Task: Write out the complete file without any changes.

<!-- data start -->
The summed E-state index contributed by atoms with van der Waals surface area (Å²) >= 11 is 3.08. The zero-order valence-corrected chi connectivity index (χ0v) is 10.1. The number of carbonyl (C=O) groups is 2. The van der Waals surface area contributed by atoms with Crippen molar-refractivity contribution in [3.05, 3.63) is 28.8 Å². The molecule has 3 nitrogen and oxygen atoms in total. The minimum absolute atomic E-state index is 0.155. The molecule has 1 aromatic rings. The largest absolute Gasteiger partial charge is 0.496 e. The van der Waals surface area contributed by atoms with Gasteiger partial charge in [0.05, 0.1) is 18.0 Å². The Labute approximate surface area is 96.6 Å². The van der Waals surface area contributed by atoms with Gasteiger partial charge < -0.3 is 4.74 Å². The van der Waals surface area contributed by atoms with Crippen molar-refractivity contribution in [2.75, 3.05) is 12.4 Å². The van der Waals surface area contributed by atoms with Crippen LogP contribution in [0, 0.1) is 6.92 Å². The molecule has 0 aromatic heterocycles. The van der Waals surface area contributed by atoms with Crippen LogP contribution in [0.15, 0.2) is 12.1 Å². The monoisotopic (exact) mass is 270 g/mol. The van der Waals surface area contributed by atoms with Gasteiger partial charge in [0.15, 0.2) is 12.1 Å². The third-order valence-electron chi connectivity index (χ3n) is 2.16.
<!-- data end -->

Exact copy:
The summed E-state index contributed by atoms with van der Waals surface area (Å²) >= 11 is 3.08. The zero-order valence-corrected chi connectivity index (χ0v) is 10.1. The number of carbonyl (C=O) groups is 2. The van der Waals surface area contributed by atoms with Crippen molar-refractivity contribution in [3.05, 3.63) is 28.8 Å². The molecule has 3 nitrogen and oxygen atoms in total. The minimum absolute atomic E-state index is 0.155. The molecule has 1 aromatic rings. The largest absolute Gasteiger partial charge is 0.496 e. The van der Waals surface area contributed by atoms with Gasteiger partial charge in [0.05, 0.1) is 18.0 Å². The Labute approximate surface area is 96.6 Å². The van der Waals surface area contributed by atoms with Gasteiger partial charge < -0.3 is 4.74 Å². The van der Waals surface area contributed by atoms with Crippen molar-refractivity contribution in [2.75, 3.05) is 12.4 Å². The van der Waals surface area contributed by atoms with Crippen LogP contribution in [0, 0.1) is 6.92 Å². The molecule has 0 aromatic heterocycles. The van der Waals surface area contributed by atoms with Crippen LogP contribution in [0.15, 0.2) is 12.1 Å². The monoisotopic (exact) mass is 270 g/mol. The van der Waals surface area contributed by atoms with Gasteiger partial charge in [0.15, 0.2) is 12.1 Å². The third-order valence-electron chi connectivity index (χ3n) is 2.16.